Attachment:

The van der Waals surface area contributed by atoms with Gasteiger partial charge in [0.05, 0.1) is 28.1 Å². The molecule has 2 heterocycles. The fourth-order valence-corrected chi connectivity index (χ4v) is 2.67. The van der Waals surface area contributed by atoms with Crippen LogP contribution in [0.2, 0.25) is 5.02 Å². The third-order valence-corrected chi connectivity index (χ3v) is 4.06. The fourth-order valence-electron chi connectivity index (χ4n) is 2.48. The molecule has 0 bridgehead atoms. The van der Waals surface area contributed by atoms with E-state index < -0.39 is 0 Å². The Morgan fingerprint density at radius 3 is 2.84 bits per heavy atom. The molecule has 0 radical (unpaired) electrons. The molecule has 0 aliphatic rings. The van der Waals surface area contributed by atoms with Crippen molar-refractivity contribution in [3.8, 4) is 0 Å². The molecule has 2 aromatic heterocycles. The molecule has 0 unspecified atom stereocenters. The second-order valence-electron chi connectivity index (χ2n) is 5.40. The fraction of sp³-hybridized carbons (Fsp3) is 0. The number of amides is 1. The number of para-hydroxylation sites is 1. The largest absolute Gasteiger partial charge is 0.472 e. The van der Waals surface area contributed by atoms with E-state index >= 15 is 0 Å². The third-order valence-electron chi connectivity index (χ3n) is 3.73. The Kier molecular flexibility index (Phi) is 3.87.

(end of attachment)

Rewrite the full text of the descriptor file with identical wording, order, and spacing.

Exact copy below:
The van der Waals surface area contributed by atoms with Gasteiger partial charge in [0.05, 0.1) is 28.1 Å². The molecule has 2 heterocycles. The fourth-order valence-corrected chi connectivity index (χ4v) is 2.67. The van der Waals surface area contributed by atoms with Crippen LogP contribution in [0.2, 0.25) is 5.02 Å². The third-order valence-corrected chi connectivity index (χ3v) is 4.06. The fourth-order valence-electron chi connectivity index (χ4n) is 2.48. The molecule has 0 bridgehead atoms. The van der Waals surface area contributed by atoms with E-state index < -0.39 is 0 Å². The Morgan fingerprint density at radius 3 is 2.84 bits per heavy atom. The molecule has 0 radical (unpaired) electrons. The molecule has 0 aliphatic rings. The van der Waals surface area contributed by atoms with Crippen molar-refractivity contribution in [3.8, 4) is 0 Å². The molecule has 2 aromatic heterocycles. The molecule has 0 unspecified atom stereocenters. The second-order valence-electron chi connectivity index (χ2n) is 5.40. The fraction of sp³-hybridized carbons (Fsp3) is 0. The number of amides is 1. The number of para-hydroxylation sites is 1. The largest absolute Gasteiger partial charge is 0.472 e. The van der Waals surface area contributed by atoms with E-state index >= 15 is 0 Å². The third-order valence-electron chi connectivity index (χ3n) is 3.73. The Kier molecular flexibility index (Phi) is 3.87.